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After last week's defeat of a Republican filibuster against starting the Senate debate on new gun legislation, the backers of a bill that would expand background checks for firearms buyers have found themselves unable so far to gather the 60 votes they need to overcome another filibuster on the contents of the legislation itself. That means any vote on the bill, which was expected as early as Tuesday, is likely to be delayed at least until Thursday.

The gun-friendly sponsors of the watered-down background check amendment to the gun bill—Republican Sen. Pat Toomey of Pennysylvania and Democratic Sen. Joe Manchin III of West Virginia—conceded Monday afternoon that they had fallen short of their goal, although both expressed optimism that they would ultimately succeed. Manchin said:

"We've got to work hard and the more people know about the bill, the more people read the bill, the more people see the facts of the bill, it breaks down all the misnomers," he said of what he called misinformation about the background check proposal being spread by opponents.

There was movement in favor of the bill on Monday. Democratic Sens. Jon Tester of Montana and Kay Hagan of North Carolina, whose positions had been uncertain previously, said they would vote in favor. But three Democrats are probably "nay" votes: Max Baucus of Montana; Mark Pryor of Arkansas; and Mark Begich of Alaska. Both Begich and Pryor voted against ending the Republican filibuster last week. Two other Democrats, freshman Sen. Heidi Heitkamp of North Dakota and Mary Landrieu of Louisiana could still swing either way.

Four of the 16 Republicans who voted to break the filibuster also can be counted in favor of the bill: Toomey, Mark Kirk of Illinois, Susan Collins of Maine and John McCain Arizona.

But 10 of the 16, some of whose votes had remained iffy until Monday, are now firmly arrayed against the bill: Lamar Alexander and Bob Corker of Tennessee; Jeff Flake of Arizona; Richard Burr of North Carolina; Saxby Chambliss and Johnny Isakson of Georgia; Tom Coburn of Oklahoma; Lindsey Graham of South Carolina; John Hoeven of North Dakota; and Roger Wicker of Mississippi. That leaves just two who voted against the filibuster undecided: Kelly Ayotte of New Hampshire and Dean Heller of Nevada.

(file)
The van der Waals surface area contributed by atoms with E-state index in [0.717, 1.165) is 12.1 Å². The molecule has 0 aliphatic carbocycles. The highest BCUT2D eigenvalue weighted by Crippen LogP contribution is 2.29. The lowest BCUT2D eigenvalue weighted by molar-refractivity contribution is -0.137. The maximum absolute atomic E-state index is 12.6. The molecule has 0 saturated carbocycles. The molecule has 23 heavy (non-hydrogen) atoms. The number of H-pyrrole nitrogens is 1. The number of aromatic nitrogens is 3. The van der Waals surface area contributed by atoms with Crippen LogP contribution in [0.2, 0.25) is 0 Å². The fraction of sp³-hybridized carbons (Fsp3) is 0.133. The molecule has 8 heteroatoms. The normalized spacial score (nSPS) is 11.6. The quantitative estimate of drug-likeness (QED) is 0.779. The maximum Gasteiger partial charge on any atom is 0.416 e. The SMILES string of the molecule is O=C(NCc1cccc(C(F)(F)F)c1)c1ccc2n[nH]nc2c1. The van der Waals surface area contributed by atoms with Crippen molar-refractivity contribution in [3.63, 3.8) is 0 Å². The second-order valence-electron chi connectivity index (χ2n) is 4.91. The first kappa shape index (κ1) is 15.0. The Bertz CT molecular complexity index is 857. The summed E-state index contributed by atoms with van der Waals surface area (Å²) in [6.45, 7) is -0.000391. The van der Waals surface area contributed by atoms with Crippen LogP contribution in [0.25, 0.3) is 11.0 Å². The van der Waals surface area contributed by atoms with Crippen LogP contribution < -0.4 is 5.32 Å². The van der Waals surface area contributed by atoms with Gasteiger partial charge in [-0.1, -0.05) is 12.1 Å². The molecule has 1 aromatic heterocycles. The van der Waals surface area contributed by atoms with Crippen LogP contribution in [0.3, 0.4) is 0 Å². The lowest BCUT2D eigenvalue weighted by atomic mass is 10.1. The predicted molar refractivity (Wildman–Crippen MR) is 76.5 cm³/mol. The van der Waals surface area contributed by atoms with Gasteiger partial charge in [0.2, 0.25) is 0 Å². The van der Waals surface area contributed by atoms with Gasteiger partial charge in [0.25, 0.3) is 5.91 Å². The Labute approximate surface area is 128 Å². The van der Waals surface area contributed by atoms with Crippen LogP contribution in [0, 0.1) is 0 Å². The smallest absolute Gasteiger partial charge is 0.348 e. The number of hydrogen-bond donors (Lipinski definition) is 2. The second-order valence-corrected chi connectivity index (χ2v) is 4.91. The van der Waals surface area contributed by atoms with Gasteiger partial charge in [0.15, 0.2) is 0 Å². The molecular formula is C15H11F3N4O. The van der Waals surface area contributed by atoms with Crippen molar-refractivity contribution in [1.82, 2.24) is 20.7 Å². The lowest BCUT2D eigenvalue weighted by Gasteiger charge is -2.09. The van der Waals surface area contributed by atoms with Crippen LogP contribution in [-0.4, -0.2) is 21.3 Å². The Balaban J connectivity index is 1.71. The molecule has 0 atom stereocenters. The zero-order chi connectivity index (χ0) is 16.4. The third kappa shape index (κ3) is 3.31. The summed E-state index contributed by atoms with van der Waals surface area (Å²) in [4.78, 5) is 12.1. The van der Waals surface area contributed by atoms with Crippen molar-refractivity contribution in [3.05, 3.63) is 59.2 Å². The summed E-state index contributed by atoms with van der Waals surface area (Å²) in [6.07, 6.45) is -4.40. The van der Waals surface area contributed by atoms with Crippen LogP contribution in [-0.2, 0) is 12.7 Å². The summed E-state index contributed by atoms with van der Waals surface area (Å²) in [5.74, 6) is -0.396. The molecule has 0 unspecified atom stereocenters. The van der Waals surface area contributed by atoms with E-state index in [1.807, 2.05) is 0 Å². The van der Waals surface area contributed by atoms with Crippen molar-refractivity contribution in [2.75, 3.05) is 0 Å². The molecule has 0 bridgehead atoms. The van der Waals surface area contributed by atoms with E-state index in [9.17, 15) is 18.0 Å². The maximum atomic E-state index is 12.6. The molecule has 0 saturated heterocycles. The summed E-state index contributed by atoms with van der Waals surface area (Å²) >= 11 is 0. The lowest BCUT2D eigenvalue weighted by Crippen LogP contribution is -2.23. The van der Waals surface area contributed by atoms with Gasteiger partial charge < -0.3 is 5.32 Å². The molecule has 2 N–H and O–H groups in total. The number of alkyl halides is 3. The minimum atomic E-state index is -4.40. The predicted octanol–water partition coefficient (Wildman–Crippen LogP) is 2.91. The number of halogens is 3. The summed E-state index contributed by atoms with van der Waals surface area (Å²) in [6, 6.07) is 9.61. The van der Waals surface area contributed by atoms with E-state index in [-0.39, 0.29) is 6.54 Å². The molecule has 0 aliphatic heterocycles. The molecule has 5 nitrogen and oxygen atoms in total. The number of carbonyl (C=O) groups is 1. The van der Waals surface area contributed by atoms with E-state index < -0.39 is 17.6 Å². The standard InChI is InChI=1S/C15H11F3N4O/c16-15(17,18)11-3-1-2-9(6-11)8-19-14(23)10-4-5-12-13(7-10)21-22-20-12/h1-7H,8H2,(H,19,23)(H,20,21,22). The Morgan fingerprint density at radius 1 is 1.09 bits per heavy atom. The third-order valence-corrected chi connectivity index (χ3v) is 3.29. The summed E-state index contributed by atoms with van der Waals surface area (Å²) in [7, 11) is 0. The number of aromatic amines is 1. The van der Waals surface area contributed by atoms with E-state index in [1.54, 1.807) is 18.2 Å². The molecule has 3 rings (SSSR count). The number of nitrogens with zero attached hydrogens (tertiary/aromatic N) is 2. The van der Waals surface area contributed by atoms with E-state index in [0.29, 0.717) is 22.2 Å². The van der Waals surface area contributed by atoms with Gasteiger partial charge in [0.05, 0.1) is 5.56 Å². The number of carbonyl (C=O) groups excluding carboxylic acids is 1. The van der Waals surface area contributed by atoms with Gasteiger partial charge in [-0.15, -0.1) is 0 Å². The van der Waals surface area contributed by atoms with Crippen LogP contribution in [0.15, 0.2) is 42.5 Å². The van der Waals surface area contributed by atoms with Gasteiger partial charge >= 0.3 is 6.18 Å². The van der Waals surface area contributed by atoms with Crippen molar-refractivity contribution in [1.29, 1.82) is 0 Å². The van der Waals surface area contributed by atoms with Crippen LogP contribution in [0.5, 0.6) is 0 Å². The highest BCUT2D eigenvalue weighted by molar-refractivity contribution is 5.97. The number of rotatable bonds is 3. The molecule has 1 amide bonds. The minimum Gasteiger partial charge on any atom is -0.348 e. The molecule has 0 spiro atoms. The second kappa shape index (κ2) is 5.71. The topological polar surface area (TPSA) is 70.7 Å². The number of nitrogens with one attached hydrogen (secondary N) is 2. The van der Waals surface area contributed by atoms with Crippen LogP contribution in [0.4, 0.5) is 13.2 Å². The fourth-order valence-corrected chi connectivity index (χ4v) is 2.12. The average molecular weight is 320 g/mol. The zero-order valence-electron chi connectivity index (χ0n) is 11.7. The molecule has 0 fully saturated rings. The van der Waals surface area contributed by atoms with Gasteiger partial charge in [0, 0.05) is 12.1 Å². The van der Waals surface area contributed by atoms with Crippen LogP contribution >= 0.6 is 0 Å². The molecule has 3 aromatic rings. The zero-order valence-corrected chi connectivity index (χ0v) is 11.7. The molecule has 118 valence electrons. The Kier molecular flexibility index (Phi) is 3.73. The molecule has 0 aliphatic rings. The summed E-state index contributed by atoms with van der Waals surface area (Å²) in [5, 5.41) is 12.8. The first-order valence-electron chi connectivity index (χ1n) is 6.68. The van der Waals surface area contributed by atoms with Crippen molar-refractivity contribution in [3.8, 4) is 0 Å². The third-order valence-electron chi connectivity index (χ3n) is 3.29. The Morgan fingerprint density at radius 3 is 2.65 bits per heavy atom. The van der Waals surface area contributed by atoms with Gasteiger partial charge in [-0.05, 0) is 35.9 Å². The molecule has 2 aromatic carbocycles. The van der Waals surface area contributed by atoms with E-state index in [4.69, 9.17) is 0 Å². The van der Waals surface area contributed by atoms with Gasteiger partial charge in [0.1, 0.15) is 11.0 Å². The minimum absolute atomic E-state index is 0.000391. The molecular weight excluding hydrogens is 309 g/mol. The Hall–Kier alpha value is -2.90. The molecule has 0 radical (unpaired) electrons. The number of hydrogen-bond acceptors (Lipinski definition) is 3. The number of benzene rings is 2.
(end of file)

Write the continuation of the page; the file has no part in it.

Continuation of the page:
Senate Minority Whip John Cornyn of Texas said late Monday that GOP senators are free to "vote their conscience" and he will not whip the votes on the bill. After a meeting with Republicans Monday, Toomey said the leadership had chosen to “let the chips fall where they fall."

Even if Majority Leader Harry Reid can cajole Heitkamp, Landrieu, Ayotte and Heller to sign on, however, he will still only have 58 votes. Please continue reading below the fold to see what's being done to get those still-needed votes.

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In an effort to find those needed extra votes, The New York Times reported late Monday night, Manchin and Toomey are considering options such as exempting from background checks residents of rural areas who live hundreds of miles from a gun dealer. That, they hope, might be the kind of tweak that brings Begich and even Alaska's Republican Sen. Lisa Murkowski into the ranks of the supporters.

If the Democratic leadership cannot get the needed 60 votes for the Manchin-Toomey proposal, what's left of the already wounded gun bill—provisions on tougher penalties for gun trafficking and straw purchases plus more federal money for school safety—might be joined by several Republican amendments. Those include one by Republican Sen. Tom Coburn of Oklahoma that would expand background checks to buys at gun shows and the internet but without requiring any record-keeping. Without records of sales, however, such a bill wouldn't be worth the paper it's printed on.

Losing on Manchin-Toomey, or seeing it watered-down even more than it already has been, might not be the worst thing that could happen. Republican amendments to the gun bill could make it easier for the dangerously mentally ill to obtain firearms, for instance.

And then there is the National Rifle Association's wet dream: getting what would amount to a federalization of concealed-carry permits by mandating that anyone who has a permit from any state to carry a hidden guns be allowed to do so throughout the United States. This would mean people from states that have bare minimum standards for getting such a permit would be able to carry concealed firearms in states with tougher standards.

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Originally posted to Meteor Blades on Tue Apr 16, 2013 at 06:55 AM PDT.

Also republished by Repeal or Amend the Second Amendment (RASA), Shut Down the NRA, and Daily Kos.

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